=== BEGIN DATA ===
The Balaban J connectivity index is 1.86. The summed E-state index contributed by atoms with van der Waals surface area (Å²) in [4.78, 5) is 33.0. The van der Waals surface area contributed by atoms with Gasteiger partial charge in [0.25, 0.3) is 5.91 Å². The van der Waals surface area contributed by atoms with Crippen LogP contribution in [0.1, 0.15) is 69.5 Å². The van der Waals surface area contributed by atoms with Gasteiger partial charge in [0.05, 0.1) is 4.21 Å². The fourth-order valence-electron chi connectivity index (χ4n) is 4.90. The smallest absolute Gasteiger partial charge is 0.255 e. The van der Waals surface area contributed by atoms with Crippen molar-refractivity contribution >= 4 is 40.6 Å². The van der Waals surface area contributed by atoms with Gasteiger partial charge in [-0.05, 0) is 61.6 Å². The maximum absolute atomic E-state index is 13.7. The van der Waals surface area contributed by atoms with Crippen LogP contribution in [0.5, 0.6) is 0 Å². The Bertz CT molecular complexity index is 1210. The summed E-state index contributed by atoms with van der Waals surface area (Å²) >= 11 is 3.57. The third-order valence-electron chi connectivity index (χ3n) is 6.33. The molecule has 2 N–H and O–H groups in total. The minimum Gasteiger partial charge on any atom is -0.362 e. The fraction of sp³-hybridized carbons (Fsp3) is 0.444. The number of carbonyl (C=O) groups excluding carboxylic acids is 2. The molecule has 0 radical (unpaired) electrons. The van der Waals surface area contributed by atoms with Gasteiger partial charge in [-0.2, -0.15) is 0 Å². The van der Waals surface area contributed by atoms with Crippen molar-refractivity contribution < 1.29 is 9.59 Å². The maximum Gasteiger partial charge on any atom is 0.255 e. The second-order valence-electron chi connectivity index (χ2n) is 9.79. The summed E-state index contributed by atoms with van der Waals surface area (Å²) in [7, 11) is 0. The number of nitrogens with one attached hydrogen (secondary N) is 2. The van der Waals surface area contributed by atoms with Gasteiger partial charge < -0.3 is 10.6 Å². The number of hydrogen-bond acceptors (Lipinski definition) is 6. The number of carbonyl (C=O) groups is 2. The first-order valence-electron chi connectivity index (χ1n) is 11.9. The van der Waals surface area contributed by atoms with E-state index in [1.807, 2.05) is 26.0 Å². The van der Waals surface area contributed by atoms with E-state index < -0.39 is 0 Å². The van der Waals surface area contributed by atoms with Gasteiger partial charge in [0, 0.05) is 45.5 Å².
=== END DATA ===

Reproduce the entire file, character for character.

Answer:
The Balaban J connectivity index is 1.86. The summed E-state index contributed by atoms with van der Waals surface area (Å²) in [4.78, 5) is 33.0. The van der Waals surface area contributed by atoms with Gasteiger partial charge in [0.25, 0.3) is 5.91 Å². The van der Waals surface area contributed by atoms with Crippen LogP contribution in [0.1, 0.15) is 69.5 Å². The van der Waals surface area contributed by atoms with Gasteiger partial charge in [0.05, 0.1) is 4.21 Å². The fourth-order valence-electron chi connectivity index (χ4n) is 4.90. The smallest absolute Gasteiger partial charge is 0.255 e. The van der Waals surface area contributed by atoms with Crippen molar-refractivity contribution >= 4 is 40.6 Å². The van der Waals surface area contributed by atoms with Gasteiger partial charge in [-0.05, 0) is 61.6 Å². The maximum absolute atomic E-state index is 13.7. The van der Waals surface area contributed by atoms with Crippen LogP contribution in [0.5, 0.6) is 0 Å². The Bertz CT molecular complexity index is 1210. The summed E-state index contributed by atoms with van der Waals surface area (Å²) >= 11 is 3.57. The third-order valence-electron chi connectivity index (χ3n) is 6.33. The molecule has 2 N–H and O–H groups in total. The minimum Gasteiger partial charge on any atom is -0.362 e. The fraction of sp³-hybridized carbons (Fsp3) is 0.444. The number of carbonyl (C=O) groups excluding carboxylic acids is 2. The molecule has 0 radical (unpaired) electrons. The van der Waals surface area contributed by atoms with Gasteiger partial charge in [-0.2, -0.15) is 0 Å². The van der Waals surface area contributed by atoms with Crippen molar-refractivity contribution < 1.29 is 9.59 Å². The maximum Gasteiger partial charge on any atom is 0.255 e. The second-order valence-electron chi connectivity index (χ2n) is 9.79. The summed E-state index contributed by atoms with van der Waals surface area (Å²) in [7, 11) is 0. The number of nitrogens with one attached hydrogen (secondary N) is 2. The van der Waals surface area contributed by atoms with Gasteiger partial charge < -0.3 is 10.6 Å². The number of hydrogen-bond acceptors (Lipinski definition) is 6. The number of carbonyl (C=O) groups is 2. The first-order valence-electron chi connectivity index (χ1n) is 11.9. The van der Waals surface area contributed by atoms with E-state index in [1.807, 2.05) is 26.0 Å². The van der Waals surface area contributed by atoms with E-state index < -0.39 is 0 Å². The van der Waals surface area contributed by atoms with Gasteiger partial charge in [0, 0.05) is 45.5 Å².